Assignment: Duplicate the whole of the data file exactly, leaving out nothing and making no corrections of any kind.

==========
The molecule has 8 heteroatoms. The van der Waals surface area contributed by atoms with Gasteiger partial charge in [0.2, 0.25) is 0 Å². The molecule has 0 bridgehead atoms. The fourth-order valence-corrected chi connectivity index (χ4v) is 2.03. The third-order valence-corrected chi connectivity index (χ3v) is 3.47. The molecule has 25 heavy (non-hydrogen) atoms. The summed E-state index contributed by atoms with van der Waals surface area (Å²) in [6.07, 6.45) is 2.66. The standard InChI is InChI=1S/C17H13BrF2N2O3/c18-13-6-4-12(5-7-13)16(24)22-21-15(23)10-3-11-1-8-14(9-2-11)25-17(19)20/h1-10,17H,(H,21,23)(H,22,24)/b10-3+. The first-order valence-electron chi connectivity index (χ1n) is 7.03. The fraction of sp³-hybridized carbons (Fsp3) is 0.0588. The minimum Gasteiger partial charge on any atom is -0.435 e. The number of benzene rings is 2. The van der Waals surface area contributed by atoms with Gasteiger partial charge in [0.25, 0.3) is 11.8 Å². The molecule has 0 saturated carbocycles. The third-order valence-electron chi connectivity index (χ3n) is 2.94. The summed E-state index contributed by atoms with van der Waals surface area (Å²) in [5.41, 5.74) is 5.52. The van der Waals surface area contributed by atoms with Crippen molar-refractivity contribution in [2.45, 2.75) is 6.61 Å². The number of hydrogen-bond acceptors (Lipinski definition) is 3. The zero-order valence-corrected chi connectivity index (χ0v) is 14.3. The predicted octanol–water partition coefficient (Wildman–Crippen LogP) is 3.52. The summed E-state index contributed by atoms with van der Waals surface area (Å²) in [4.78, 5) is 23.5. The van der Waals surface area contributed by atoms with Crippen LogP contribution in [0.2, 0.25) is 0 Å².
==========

The molecule has 8 heteroatoms. The van der Waals surface area contributed by atoms with Gasteiger partial charge in [0.2, 0.25) is 0 Å². The molecule has 0 bridgehead atoms. The fourth-order valence-corrected chi connectivity index (χ4v) is 2.03. The third-order valence-corrected chi connectivity index (χ3v) is 3.47. The molecule has 25 heavy (non-hydrogen) atoms. The summed E-state index contributed by atoms with van der Waals surface area (Å²) in [6.07, 6.45) is 2.66. The standard InChI is InChI=1S/C17H13BrF2N2O3/c18-13-6-4-12(5-7-13)16(24)22-21-15(23)10-3-11-1-8-14(9-2-11)25-17(19)20/h1-10,17H,(H,21,23)(H,22,24)/b10-3+. The first-order valence-electron chi connectivity index (χ1n) is 7.03. The fraction of sp³-hybridized carbons (Fsp3) is 0.0588. The minimum Gasteiger partial charge on any atom is -0.435 e. The number of benzene rings is 2. The van der Waals surface area contributed by atoms with Gasteiger partial charge in [0.25, 0.3) is 11.8 Å². The molecule has 0 saturated carbocycles. The third-order valence-electron chi connectivity index (χ3n) is 2.94. The summed E-state index contributed by atoms with van der Waals surface area (Å²) in [5.41, 5.74) is 5.52. The van der Waals surface area contributed by atoms with Crippen molar-refractivity contribution in [2.45, 2.75) is 6.61 Å². The number of hydrogen-bond acceptors (Lipinski definition) is 3. The zero-order valence-corrected chi connectivity index (χ0v) is 14.3. The predicted octanol–water partition coefficient (Wildman–Crippen LogP) is 3.52. The summed E-state index contributed by atoms with van der Waals surface area (Å²) in [4.78, 5) is 23.5. The van der Waals surface area contributed by atoms with Crippen LogP contribution in [0.2, 0.25) is 0 Å².